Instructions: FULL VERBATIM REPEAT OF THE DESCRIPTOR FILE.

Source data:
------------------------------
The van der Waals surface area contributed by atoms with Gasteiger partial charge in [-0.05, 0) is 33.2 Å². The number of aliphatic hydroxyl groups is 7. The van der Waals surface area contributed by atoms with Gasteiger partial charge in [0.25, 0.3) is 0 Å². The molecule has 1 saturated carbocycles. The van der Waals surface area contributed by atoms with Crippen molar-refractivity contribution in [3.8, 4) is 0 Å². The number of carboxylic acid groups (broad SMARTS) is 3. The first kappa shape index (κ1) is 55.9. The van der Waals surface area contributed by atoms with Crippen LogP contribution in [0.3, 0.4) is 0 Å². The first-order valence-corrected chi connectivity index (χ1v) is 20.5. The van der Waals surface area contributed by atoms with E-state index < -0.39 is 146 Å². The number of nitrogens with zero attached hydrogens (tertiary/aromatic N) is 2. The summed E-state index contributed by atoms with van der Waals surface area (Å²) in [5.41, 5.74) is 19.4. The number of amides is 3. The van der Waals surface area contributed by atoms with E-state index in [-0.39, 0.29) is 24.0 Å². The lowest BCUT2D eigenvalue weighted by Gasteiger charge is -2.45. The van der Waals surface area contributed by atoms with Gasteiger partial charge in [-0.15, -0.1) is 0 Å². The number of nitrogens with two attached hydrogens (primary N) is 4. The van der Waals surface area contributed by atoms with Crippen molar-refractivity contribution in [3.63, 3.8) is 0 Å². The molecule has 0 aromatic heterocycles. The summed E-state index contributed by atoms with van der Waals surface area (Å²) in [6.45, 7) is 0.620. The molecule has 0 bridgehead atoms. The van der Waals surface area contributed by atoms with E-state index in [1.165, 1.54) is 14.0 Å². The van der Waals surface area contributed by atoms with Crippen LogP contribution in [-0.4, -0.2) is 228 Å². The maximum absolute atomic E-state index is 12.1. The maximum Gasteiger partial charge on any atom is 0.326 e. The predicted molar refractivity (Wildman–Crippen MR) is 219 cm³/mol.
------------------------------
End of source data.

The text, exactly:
The van der Waals surface area contributed by atoms with Gasteiger partial charge in [-0.05, 0) is 33.2 Å². The number of aliphatic hydroxyl groups is 7. The van der Waals surface area contributed by atoms with Gasteiger partial charge in [0.25, 0.3) is 0 Å². The molecule has 1 saturated carbocycles. The van der Waals surface area contributed by atoms with Crippen molar-refractivity contribution in [3.8, 4) is 0 Å². The number of carboxylic acid groups (broad SMARTS) is 3. The first kappa shape index (κ1) is 55.9. The van der Waals surface area contributed by atoms with Crippen LogP contribution in [0.3, 0.4) is 0 Å². The first-order valence-corrected chi connectivity index (χ1v) is 20.5. The van der Waals surface area contributed by atoms with E-state index < -0.39 is 146 Å². The number of nitrogens with zero attached hydrogens (tertiary/aromatic N) is 2. The summed E-state index contributed by atoms with van der Waals surface area (Å²) in [5.41, 5.74) is 19.4. The number of amides is 3. The van der Waals surface area contributed by atoms with E-state index in [-0.39, 0.29) is 24.0 Å². The lowest BCUT2D eigenvalue weighted by Gasteiger charge is -2.45. The van der Waals surface area contributed by atoms with Gasteiger partial charge in [-0.15, -0.1) is 0 Å². The number of nitrogens with two attached hydrogens (primary N) is 4. The van der Waals surface area contributed by atoms with Crippen molar-refractivity contribution in [3.63, 3.8) is 0 Å². The molecule has 0 aromatic heterocycles. The summed E-state index contributed by atoms with van der Waals surface area (Å²) in [6.45, 7) is 0.620. The molecule has 0 bridgehead atoms. The van der Waals surface area contributed by atoms with E-state index in [1.165, 1.54) is 14.0 Å². The van der Waals surface area contributed by atoms with Crippen LogP contribution in [-0.4, -0.2) is 228 Å². The maximum absolute atomic E-state index is 12.1. The maximum Gasteiger partial charge on any atom is 0.326 e. The predicted molar refractivity (Wildman–Crippen MR) is 219 cm³/mol.